I’ve moved house since my last post. I was only moving three minutes away, but given how much crap I seem to have accumulated on top of the ridiculous amount of stuff I already had, it turned into a feat of epic proportions. I succeeded though, and have been busy settling in and discovering the quirks of my new kitchen (as well as trying to find the best light for photos – I’m still working on that one). The first thing that I unpacked was all my baking paraphernalia, so that I could participate in this month’s Baking with Spirit, guest-hosted by Craig over at The Usual Saucepans. He has challenged us to “Reinvent a Classic.”
Initially, I wanted to do something G&T-inspired – Craig and I first became friends after discovering a mutual love for gin, so it seemed appropriate. I had a few ideas, but I wasn’t really feeling excited about any of them. Then, as I was unpacking some bottles of ginger beer, it hit me. Gin and ginger beer is a thing (well… I’m pretty sure it’s a thing. Ok, I just looked it up and apparently it’s gin and ginger ale that’s a thing. A thing called a Gin Gin). A couple of years ago, I had spiced mulled gin served with apple juice and it was delicious (made by Craig actually – how fitting). What if I made an apple and ginger upside-down cake with gin in it?
So that’s exactly what I did. There isn’t actually any ginger beer (or ginger ale) in the cake because I didn’t want to open a whole bottle just to use a little bit, but it’s represented by ginger and other spices. I thought about making this with pears, but I happened to have plenty of apples and no pears, so that was that. Like many upside-down cakes, this is definitely a make-the-day-before cake. I tried some of the cake not long after baking and couldn’t taste the gin, but the flavour developed overnight and you could taste it the next day – it was subtle, but added something a little different to the flavour profile of the cake.
Apple, ginger & gin upside-down cake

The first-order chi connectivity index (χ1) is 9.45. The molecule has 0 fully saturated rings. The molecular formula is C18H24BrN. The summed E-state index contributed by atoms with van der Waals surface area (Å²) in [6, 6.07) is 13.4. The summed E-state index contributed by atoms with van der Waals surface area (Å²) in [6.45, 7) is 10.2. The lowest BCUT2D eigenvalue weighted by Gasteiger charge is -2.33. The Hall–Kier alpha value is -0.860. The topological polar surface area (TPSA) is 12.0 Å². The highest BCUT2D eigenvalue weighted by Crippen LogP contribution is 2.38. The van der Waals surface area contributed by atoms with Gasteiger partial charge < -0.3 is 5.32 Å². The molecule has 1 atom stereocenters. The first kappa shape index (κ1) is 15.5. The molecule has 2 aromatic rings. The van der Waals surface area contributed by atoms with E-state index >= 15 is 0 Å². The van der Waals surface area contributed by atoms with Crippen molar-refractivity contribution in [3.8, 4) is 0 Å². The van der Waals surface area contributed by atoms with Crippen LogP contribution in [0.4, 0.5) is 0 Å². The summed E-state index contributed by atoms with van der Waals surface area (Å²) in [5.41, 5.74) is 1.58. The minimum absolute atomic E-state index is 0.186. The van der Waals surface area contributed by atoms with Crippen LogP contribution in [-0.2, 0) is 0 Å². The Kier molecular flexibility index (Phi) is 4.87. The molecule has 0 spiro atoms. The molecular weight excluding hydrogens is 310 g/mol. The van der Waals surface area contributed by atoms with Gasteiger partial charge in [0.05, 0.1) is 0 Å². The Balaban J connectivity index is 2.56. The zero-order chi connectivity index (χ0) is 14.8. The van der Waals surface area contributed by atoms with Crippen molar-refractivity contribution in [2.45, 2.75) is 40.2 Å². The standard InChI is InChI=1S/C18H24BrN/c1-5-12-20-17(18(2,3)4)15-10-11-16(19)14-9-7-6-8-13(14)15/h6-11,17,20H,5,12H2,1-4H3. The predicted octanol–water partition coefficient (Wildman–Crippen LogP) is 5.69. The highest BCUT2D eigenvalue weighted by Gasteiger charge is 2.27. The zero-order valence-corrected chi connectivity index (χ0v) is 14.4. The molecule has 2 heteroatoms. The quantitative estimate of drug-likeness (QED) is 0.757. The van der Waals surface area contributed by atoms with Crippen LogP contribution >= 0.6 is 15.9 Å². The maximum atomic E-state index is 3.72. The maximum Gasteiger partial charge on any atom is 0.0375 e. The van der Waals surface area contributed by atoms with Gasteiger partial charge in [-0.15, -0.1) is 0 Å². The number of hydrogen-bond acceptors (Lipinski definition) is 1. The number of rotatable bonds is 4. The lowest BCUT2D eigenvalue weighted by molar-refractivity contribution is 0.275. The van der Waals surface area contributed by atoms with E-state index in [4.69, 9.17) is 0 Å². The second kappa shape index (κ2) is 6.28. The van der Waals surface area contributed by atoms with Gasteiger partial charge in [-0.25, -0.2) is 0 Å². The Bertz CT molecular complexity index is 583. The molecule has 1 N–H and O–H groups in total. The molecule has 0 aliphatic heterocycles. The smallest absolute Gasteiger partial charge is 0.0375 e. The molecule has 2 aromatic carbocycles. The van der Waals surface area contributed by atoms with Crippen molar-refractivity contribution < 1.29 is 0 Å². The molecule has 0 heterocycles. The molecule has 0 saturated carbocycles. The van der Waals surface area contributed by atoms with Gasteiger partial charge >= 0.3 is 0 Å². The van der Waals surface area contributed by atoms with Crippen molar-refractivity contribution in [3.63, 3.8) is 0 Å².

Adapted from A Treasury of New Zealand Baking
Firm apples that keep their shape when baking are key, as you don’t want them to disintegrate into mush. The actual number of apples required obviously will depend on their size and the size of the cake tin. I reckon the recipe would be equally delicious with pears rather than apples, or a mix of the two. Whilst utterly delicious as a snack (or breakfast…), this cake would also make a wonderful dessert, served with whipped cream. The cake is best eaten the next day so that the caramel can really soak in and the gin flavour can develop, and will keep for a couple of days in an airtight container.
For the cake:
225g unsalted butter, softened
275g light brown sugar
4 large eggs, room temperature
250g all-purpose flour
4 tsp baking powder
3 tsp ground ginger
1 tsp ground cinnamon
½ tsp ground nutmeg
¼ tsp ground cloves
Pinch of salt
2 tbsp gin
3 or 4 apples (I used Granny Smith)
For the caramel:
100g unsalted butter
130g light brown sugar
3 tbsp gin
To prepare the cake:
1. Line the base of a 24 or 26cm round deep cake tin with baking paper. Pre-heat the oven to 190°C/fan oven 170°C.
2. In a large bowl, cream together the butter and brown sugar with an electric whisk until light and fluffy. Beat in the eggs one at a time.
3. Sift the flour, baking powder, spices, salt and gin into the egg mixture and stir together with a spatula or large spoon until just combined.
4. Peel, core and cut the apples into eighths. Set aside.
To prepare the caramel:
5. In a small saucepan, melt the butter and sugar together to make the caramel. Once the sugar has completely melted and the mixture is smooth, stir in the gin and pour into the prepared cake tin. Arrange the apples over the top of the caramel, then cover with the cake batter, smoothing the top (it doesn’t have to be perfect).
6. Place the cake tin on a baking tray large enough to catch any caramel that might bubble over the sides (much easier than cleaning a caramel-encrusted oven…) and bake for 50-55 mins until a skewer comes out clean. Cool in the cake tin for about 10 mins before turning out onto a serving plate to cool completely. The cake is best eaten the next day.